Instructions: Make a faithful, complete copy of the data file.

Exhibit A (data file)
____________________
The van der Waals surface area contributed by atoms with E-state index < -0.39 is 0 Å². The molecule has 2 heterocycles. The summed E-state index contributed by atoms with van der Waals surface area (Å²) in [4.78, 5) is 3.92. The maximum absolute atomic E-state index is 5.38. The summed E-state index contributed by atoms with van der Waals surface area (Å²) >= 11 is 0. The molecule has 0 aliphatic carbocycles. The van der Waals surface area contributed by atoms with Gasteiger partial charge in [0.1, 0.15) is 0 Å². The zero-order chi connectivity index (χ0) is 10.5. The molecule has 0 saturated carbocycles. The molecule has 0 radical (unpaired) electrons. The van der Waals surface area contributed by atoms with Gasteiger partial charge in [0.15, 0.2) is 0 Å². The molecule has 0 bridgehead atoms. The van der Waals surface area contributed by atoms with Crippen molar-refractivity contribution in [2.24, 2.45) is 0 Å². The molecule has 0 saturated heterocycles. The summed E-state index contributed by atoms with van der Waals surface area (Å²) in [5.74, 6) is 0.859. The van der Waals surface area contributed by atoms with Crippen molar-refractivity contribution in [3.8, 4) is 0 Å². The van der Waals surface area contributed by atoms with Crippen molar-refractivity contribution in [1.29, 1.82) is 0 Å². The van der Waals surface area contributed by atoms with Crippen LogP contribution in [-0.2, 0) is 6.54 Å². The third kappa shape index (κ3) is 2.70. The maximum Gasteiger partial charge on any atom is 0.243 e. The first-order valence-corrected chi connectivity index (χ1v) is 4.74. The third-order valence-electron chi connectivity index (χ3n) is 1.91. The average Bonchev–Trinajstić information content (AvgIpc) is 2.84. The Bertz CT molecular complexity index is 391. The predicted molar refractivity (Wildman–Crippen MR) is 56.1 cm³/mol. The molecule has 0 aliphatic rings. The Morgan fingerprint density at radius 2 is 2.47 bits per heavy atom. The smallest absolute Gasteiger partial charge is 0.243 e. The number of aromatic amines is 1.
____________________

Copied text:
The van der Waals surface area contributed by atoms with E-state index < -0.39 is 0 Å². The molecule has 2 heterocycles. The summed E-state index contributed by atoms with van der Waals surface area (Å²) in [4.78, 5) is 3.92. The maximum absolute atomic E-state index is 5.38. The summed E-state index contributed by atoms with van der Waals surface area (Å²) >= 11 is 0. The molecule has 0 aliphatic carbocycles. The van der Waals surface area contributed by atoms with Gasteiger partial charge in [0.1, 0.15) is 0 Å². The zero-order chi connectivity index (χ0) is 10.5. The molecule has 0 saturated carbocycles. The molecule has 0 radical (unpaired) electrons. The van der Waals surface area contributed by atoms with Gasteiger partial charge in [0.15, 0.2) is 0 Å². The molecule has 0 bridgehead atoms. The van der Waals surface area contributed by atoms with Crippen molar-refractivity contribution in [2.24, 2.45) is 0 Å². The molecule has 0 saturated heterocycles. The summed E-state index contributed by atoms with van der Waals surface area (Å²) in [5.74, 6) is 0.859. The van der Waals surface area contributed by atoms with Crippen molar-refractivity contribution in [3.8, 4) is 0 Å². The van der Waals surface area contributed by atoms with Crippen molar-refractivity contribution in [1.29, 1.82) is 0 Å². The van der Waals surface area contributed by atoms with Crippen LogP contribution in [-0.2, 0) is 6.54 Å². The third kappa shape index (κ3) is 2.70. The maximum Gasteiger partial charge on any atom is 0.243 e. The first-order valence-corrected chi connectivity index (χ1v) is 4.74. The third-order valence-electron chi connectivity index (χ3n) is 1.91. The average Bonchev–Trinajstić information content (AvgIpc) is 2.84. The Bertz CT molecular complexity index is 391. The predicted molar refractivity (Wildman–Crippen MR) is 56.1 cm³/mol. The molecule has 0 aliphatic rings. The Morgan fingerprint density at radius 2 is 2.47 bits per heavy atom. The smallest absolute Gasteiger partial charge is 0.243 e. The number of aromatic amines is 1.